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ASCO GU 2024: Cognitive Function With Abiraterone vs Enzalutamide in Metastatic Prostate Cancer

By: Julia Fiederlein Cipriano, MS
Posted: Thursday, February 15, 2024

Patients with metastatic castration-resistant prostate cancer experience similar composite cognitive outcomes with abiraterone acetate vs enzalutamide, based on the results of the multicenter ACE study, which were presented during the 2024 American Society of Clinical Oncology (ASCO) Genitourinary (GU) Cancers Symposium (Abstract 20). However, according to Amit Bahl, MBBS, MD, of Bristol Haematology and Oncology Centre, United Kingdom, and colleagues, those who received enzalutamide reported more fatigue, depression, and deterioration in perceived cognitive ability and demonstrated slower reaction times.

Patients underwent the Cambridge Neuropsychological Test Automated Battery (CANTAB) assessment and completed the Functional Assessment of Cancer Therapy (FACT)–Cognitive Function, FACT–Fatigue, and Patient Health Questionnaire (PHQ-9) at baseline (n = 253), and 3 (n = 184), 4, and 6 (n = 131) months after initiating treatment.

The mean composite cognitive outcomes and individual components for Spatial Working Memory, Rapid Information Processing, and Spatial Information Processing did not appear to differ with either treatment; however, the Reaction Time Task difference was found to be significant at 3 and 6 months. Analysis of covariance testing revealed a significant widening of the gap between enzalutamide and abiraterone acetate at the 6-month mark; this seemed to be because of a marginal decline and improvement in the performance of the agents, respectively.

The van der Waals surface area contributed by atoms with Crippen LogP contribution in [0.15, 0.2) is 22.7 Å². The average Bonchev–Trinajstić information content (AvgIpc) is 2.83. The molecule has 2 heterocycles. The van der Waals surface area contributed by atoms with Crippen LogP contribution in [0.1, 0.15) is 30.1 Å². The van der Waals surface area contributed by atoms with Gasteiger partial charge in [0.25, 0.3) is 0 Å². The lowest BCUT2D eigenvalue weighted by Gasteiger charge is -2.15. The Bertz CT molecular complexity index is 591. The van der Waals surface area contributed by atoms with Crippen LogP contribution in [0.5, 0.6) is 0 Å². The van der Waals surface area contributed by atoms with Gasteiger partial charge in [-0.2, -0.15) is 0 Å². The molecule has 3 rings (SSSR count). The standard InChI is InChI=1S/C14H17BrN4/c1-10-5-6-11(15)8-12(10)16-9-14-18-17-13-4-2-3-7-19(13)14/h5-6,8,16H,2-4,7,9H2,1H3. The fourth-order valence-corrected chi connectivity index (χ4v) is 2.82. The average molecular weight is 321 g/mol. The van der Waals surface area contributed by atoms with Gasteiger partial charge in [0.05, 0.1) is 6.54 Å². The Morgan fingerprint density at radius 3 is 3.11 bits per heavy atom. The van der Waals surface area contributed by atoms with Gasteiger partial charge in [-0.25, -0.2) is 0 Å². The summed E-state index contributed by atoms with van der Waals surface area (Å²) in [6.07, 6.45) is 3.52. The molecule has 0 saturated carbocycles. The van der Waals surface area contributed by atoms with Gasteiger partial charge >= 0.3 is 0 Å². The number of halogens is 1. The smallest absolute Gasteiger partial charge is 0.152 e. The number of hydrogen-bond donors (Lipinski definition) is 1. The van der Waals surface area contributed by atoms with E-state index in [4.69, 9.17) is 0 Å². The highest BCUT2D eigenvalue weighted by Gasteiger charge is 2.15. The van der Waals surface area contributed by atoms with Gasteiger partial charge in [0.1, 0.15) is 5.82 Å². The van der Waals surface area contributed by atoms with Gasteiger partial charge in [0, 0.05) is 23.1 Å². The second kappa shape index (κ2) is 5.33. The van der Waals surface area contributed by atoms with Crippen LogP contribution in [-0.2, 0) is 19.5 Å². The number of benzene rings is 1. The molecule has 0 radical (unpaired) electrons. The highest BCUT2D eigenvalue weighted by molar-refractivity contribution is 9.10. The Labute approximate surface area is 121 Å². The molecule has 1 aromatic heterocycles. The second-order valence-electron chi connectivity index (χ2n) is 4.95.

When comparing individual components of patient-reported outcomes between baseline and each timepoint, the investigators observed significant deterioration with enzalutamide, whereas the use of abiraterone acetate showed no such decline; the mean fatigue appeared to significantly differ between the treatments at 3 and 6 months. The mean PHQ-9 score for depression increased with both agents, with significantly poorer outcomes reported with enzalutamide at 3 and 6 months. At these timepoints, the mean perceived cognitive ability and comments from others were found to be significantly poorer with enzalutamide; perceived cognitive impairment did not seem to significantly differ between the treatments.

Disclosure: For full disclosures of the study authors, visit

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